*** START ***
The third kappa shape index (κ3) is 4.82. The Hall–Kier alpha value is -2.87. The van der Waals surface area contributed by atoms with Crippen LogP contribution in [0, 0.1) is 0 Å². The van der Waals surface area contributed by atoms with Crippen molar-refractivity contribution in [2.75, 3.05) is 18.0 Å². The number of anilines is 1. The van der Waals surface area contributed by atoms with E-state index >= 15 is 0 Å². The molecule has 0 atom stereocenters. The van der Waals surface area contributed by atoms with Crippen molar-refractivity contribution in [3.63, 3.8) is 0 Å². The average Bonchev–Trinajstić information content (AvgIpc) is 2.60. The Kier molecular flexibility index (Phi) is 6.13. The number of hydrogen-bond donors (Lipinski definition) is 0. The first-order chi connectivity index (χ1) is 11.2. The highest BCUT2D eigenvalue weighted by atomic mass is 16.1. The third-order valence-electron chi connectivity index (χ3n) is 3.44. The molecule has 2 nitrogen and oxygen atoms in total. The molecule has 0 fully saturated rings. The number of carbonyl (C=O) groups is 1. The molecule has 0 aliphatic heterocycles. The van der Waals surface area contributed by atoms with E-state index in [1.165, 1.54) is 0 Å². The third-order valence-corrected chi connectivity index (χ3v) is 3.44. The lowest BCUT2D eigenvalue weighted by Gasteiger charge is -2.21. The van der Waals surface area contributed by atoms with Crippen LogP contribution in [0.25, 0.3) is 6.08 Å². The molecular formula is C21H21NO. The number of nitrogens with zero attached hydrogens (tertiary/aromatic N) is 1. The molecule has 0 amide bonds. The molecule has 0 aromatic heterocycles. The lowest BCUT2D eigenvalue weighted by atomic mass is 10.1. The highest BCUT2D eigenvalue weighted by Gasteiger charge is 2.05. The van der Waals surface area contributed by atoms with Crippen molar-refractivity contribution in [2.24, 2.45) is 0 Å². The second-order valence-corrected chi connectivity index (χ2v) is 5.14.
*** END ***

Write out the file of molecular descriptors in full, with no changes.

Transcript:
The third kappa shape index (κ3) is 4.82. The Hall–Kier alpha value is -2.87. The van der Waals surface area contributed by atoms with Crippen LogP contribution in [0, 0.1) is 0 Å². The van der Waals surface area contributed by atoms with Crippen molar-refractivity contribution in [2.75, 3.05) is 18.0 Å². The number of anilines is 1. The van der Waals surface area contributed by atoms with E-state index >= 15 is 0 Å². The molecule has 0 atom stereocenters. The van der Waals surface area contributed by atoms with Crippen molar-refractivity contribution in [3.63, 3.8) is 0 Å². The average Bonchev–Trinajstić information content (AvgIpc) is 2.60. The Kier molecular flexibility index (Phi) is 6.13. The number of hydrogen-bond donors (Lipinski definition) is 0. The first-order chi connectivity index (χ1) is 11.2. The highest BCUT2D eigenvalue weighted by atomic mass is 16.1. The third-order valence-electron chi connectivity index (χ3n) is 3.44. The molecule has 2 nitrogen and oxygen atoms in total. The molecule has 0 fully saturated rings. The number of carbonyl (C=O) groups is 1. The molecule has 0 aliphatic heterocycles. The van der Waals surface area contributed by atoms with E-state index in [1.165, 1.54) is 0 Å². The third-order valence-corrected chi connectivity index (χ3v) is 3.44. The lowest BCUT2D eigenvalue weighted by Gasteiger charge is -2.21. The van der Waals surface area contributed by atoms with Crippen LogP contribution in [0.25, 0.3) is 6.08 Å². The molecular formula is C21H21NO. The number of nitrogens with zero attached hydrogens (tertiary/aromatic N) is 1. The molecule has 0 amide bonds. The molecule has 0 aromatic heterocycles. The lowest BCUT2D eigenvalue weighted by atomic mass is 10.1. The highest BCUT2D eigenvalue weighted by Gasteiger charge is 2.05. The van der Waals surface area contributed by atoms with Crippen molar-refractivity contribution in [2.24, 2.45) is 0 Å². The second-order valence-corrected chi connectivity index (χ2v) is 5.14.